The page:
Tatsushi Omori’s “Taro the Fool” is not an easy film to watch.

It revolves around a group of boys who slipped through society's safety net and vent their angst with extreme violence.

Actor Yoshi was born in 2003 and his appearance in this film, alongside versatile actors Masaki Suda and Taiga Nakano, marks his acting debut.

Omori chose Yoshi for his latest offering after seeing a photo of him on the fashion journal WWD’s website.

“His face looked a little cocky, which I liked,” the director said. “I felt like he was saying he wouldn’t be tamed. And when I met him in person, he was even more striking.”

Yoshi came to attention through social networking when he was in junior high school before becoming a model for many fashion brands.

Now in senior high school, Yoshi’s activities range from art to music.

His character, Taro, is a neglected child who has never attended school. The nickname was given by his playmates Eji (Suda) and Sugio (Nakano), who are senior high school students.

Their pastime grows ever more violent. Things finally spin out of control when the trio attacks a small-time gang member and steal his bag, from which a handgun spills out.

“My mother was against me (appearing in the movie)," Yoshi said. "She told me, 'I don’t want you to be in such a radical film.’”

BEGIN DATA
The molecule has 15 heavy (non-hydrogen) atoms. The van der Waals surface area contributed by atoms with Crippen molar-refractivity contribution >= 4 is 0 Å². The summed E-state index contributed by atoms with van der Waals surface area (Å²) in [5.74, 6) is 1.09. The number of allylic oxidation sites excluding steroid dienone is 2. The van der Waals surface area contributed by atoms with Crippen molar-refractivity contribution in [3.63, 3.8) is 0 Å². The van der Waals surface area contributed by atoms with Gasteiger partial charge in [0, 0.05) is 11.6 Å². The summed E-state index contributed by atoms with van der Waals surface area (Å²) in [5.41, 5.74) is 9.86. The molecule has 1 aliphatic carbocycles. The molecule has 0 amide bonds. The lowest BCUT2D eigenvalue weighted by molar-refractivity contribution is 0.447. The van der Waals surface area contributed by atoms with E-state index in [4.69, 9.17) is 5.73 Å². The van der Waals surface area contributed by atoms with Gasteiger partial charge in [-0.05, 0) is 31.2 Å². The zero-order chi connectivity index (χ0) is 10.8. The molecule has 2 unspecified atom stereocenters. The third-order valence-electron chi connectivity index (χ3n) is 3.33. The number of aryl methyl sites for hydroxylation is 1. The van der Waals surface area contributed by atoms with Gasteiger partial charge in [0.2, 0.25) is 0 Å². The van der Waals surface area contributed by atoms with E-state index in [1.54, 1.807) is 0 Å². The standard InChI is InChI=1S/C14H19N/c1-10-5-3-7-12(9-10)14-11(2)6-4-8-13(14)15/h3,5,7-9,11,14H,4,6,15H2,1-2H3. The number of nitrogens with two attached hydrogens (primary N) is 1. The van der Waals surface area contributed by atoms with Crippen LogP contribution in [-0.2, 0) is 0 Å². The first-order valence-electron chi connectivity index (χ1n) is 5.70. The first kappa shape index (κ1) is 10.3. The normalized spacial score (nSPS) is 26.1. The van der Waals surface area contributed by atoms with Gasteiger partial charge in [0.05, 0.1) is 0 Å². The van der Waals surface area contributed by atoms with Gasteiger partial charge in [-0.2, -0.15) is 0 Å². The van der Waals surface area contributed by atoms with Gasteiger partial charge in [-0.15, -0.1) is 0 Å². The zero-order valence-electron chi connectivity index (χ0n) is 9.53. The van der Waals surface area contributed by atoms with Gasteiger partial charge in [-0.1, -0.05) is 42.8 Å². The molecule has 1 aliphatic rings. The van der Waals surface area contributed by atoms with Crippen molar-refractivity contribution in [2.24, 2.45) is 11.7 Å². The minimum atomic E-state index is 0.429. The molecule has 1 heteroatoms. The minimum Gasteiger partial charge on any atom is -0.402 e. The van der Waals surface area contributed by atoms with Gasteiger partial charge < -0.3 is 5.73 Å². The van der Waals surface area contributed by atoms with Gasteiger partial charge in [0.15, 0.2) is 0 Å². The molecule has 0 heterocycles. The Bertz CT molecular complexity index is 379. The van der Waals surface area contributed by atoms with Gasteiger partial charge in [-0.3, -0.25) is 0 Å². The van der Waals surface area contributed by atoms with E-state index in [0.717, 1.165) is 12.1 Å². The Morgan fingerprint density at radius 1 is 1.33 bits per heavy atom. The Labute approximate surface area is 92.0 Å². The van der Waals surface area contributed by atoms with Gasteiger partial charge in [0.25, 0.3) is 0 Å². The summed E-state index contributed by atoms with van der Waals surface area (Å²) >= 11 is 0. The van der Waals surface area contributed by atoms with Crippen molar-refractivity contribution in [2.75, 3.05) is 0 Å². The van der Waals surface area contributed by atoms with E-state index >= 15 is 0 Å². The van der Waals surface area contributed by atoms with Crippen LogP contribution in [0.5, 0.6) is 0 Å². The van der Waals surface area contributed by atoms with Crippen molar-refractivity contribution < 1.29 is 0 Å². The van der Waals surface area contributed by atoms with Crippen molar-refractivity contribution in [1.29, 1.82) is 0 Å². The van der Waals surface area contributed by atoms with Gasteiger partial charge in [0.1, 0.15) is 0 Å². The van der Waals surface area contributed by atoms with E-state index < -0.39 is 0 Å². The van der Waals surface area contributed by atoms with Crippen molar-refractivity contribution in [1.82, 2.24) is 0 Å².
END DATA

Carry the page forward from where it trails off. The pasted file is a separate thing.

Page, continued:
To be sure, “Taro the Fool” is full of scenes to make the audience shudder involuntarily at the screen.

Taro is the central figure of the trio, whose bland expression on occasion masks his random outbreaks of violence.

Yoshi's screen presence is something to behold.

“I was so nervous on the first day of shooting,” Yoshi said. “But I think I pulled it off pretty well. I'm not sure if I should say this or not, but I’m saying it anyway. I honestly thought ‘I can be a god as an actor,’” he said with a laugh.

While Taro radiates negative vibes, Yoshi presents only a positive outlook on life.

“Young people today are not as greedy, which I think lies deep in the heart of the human psyche. I think in many ways the younger generation have lost sight of their ‘purpose’ in life. I want to change this dull aspect in modern society.”

Will Yoshi's arrival on the big screen revolutionize the film industry?

“I think it depends on whether adults have the capacity to embrace him,” Omori said. “It’s us who are faced with that question.”

“Taro the Fool” opened Sept. 6 in theaters across Japan.